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When it comes to business, it’s all about the money. Maintaining a healthy bottom line is crucial if you want your new venture to thrive. Getting rich isn’t the best reason for being an entrepreneur, but your company must make a profit to stay alive. Sadly, most new business owners have little financial experience, which can cause many costly blunders. To give your venture the best chance, you must protect the money. With that in mind, here are six common mistakes to avoid.


  1. Using The Same Accounts

When you go into business, you have to open business accounts. Rather than sharing your personal credit card and bank account with the venture, you must make sure it has its own. Although keeping all the money together seems convenient, it makes money matters much harder. Overspending becomes more likely and working out taxes turns quite complicated. 


  1. Spending Without A Budget

Everyone knows you have to spend money to make money. However, you shouldn’t do any spending until you have a budget. Without this essential tool, it’s impossible to know for sure whether or not you can afford the investments you’re making. When writing a budget, remember to include every expense and look out for any harmful spending habits you might be making.


  1. Diversifying Before You Should

After an initial success, you should look to the future. Sadly, rather than investing in the business as it is, some entrepreneurs mistakenly diversify prematurely. When it’s time to expand, you should look into the potential profits of different products. If you sell on Amazon, you can use an Amazon revenue calculator for this. However, you shouldn’t take this step too soon.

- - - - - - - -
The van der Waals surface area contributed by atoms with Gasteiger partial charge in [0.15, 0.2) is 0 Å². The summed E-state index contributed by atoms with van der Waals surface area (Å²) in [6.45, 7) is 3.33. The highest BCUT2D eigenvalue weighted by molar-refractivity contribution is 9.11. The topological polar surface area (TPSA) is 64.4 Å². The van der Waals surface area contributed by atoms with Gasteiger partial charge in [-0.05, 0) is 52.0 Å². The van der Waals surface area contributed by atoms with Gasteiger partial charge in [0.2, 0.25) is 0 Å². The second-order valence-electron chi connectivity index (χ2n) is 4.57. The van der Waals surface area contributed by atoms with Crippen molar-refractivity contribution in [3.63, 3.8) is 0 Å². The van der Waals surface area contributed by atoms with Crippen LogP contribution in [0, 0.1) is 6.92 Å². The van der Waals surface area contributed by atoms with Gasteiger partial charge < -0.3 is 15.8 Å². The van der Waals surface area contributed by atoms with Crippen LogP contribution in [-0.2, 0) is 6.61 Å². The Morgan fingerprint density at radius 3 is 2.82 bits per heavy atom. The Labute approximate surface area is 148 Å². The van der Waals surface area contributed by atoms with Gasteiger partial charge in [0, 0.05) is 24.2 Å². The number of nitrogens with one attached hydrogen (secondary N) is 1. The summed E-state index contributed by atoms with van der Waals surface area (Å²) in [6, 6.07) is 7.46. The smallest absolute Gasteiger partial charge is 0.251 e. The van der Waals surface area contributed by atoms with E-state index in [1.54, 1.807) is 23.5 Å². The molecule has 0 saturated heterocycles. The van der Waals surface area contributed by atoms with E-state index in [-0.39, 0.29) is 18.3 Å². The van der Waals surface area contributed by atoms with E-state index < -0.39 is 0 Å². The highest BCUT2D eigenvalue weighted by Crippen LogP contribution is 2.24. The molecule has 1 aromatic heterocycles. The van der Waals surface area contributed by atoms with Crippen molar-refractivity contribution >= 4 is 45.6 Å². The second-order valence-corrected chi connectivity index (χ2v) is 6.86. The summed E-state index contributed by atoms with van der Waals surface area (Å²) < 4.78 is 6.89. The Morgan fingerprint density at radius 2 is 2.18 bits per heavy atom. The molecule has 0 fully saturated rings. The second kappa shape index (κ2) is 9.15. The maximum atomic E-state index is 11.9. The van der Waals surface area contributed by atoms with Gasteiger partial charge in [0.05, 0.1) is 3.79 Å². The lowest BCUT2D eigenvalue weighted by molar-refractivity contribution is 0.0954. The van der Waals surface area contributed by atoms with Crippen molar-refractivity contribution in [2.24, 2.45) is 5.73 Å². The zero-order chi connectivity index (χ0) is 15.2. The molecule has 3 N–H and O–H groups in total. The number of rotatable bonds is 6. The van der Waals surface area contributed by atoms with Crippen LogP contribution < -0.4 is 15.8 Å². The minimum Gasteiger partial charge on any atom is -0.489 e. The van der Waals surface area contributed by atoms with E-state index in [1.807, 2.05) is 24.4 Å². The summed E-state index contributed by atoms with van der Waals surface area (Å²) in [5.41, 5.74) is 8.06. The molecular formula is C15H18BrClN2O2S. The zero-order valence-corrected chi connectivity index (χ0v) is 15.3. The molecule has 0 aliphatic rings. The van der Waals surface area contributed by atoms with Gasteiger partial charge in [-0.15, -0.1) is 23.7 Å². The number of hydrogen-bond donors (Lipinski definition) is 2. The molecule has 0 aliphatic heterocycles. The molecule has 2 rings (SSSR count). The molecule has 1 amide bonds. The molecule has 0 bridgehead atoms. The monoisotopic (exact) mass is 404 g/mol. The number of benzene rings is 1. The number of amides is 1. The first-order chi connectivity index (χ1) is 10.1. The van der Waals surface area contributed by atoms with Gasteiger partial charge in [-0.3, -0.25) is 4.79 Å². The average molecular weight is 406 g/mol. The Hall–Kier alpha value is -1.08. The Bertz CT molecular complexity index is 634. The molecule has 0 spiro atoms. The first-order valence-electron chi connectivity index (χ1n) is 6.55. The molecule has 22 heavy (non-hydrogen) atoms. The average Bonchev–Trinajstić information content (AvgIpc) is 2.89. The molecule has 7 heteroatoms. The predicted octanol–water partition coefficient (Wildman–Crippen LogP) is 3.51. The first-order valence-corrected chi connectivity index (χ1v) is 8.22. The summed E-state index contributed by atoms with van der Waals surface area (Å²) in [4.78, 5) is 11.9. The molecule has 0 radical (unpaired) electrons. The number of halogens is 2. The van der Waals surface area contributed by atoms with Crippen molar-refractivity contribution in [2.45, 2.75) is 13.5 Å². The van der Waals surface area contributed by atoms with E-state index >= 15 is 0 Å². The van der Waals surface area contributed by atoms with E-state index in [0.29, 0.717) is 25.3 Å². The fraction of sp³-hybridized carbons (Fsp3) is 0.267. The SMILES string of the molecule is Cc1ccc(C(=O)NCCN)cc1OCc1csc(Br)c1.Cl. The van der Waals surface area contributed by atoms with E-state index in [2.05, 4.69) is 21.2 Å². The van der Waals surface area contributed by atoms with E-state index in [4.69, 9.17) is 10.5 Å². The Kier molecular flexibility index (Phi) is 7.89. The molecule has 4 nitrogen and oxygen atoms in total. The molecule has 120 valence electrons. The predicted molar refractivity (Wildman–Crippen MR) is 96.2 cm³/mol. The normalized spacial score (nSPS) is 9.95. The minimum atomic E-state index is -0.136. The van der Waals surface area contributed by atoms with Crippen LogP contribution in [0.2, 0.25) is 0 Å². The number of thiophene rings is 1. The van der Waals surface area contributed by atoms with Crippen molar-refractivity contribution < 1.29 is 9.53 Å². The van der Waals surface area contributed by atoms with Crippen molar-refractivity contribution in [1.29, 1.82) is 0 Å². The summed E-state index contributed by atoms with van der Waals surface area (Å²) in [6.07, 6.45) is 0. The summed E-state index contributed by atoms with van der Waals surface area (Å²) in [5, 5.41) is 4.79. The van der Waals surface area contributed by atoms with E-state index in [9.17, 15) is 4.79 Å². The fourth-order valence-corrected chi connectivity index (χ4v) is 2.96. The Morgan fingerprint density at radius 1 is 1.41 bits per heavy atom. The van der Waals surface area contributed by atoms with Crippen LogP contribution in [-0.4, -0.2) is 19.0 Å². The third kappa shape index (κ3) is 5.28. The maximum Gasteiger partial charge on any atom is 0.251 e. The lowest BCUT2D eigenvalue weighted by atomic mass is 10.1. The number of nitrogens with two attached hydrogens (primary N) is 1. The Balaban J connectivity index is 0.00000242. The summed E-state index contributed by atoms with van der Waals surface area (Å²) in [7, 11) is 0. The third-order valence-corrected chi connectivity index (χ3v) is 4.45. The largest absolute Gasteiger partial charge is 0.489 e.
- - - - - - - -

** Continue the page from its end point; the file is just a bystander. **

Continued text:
1. Pricing Products Too Low

Whatever you sell, the price must be right. Most of the revenue a business generates comes from sales. This means that pricing your goods too low could have serious consequences. Many business owners set a lower price to attract customers, but then struggle to cover overheads. While being affordable is important, you should still be paid fairly for the goods you provide. 

  1. Hiring A Bad Apple

Many business owners hire cheaply, rather than smartly. Unfortunately, this often leads to much higher costs. The recruitment process is long and expensive, so you don’t want it to carry on longer than necessary. If you hire the right people, it shouldn’t have to. When you employ bad apples, on the other hand, you eventually have to replace them, which is a lot of hassle. 

  1. Neglecting That Emergency Fund

Going into business isn’t without risk. Things go wrong each day in the business world, costing companies and their owners. When faced with an unexpected cost, it’s important that you have the money to cover it. If you don’t, you’ll have to borrow, which means putting the business in debt. With a business emergency fund, you always have savings for when you need them. 


Money keeps the business world turning, so protect your finances by avoiding the mistakes above.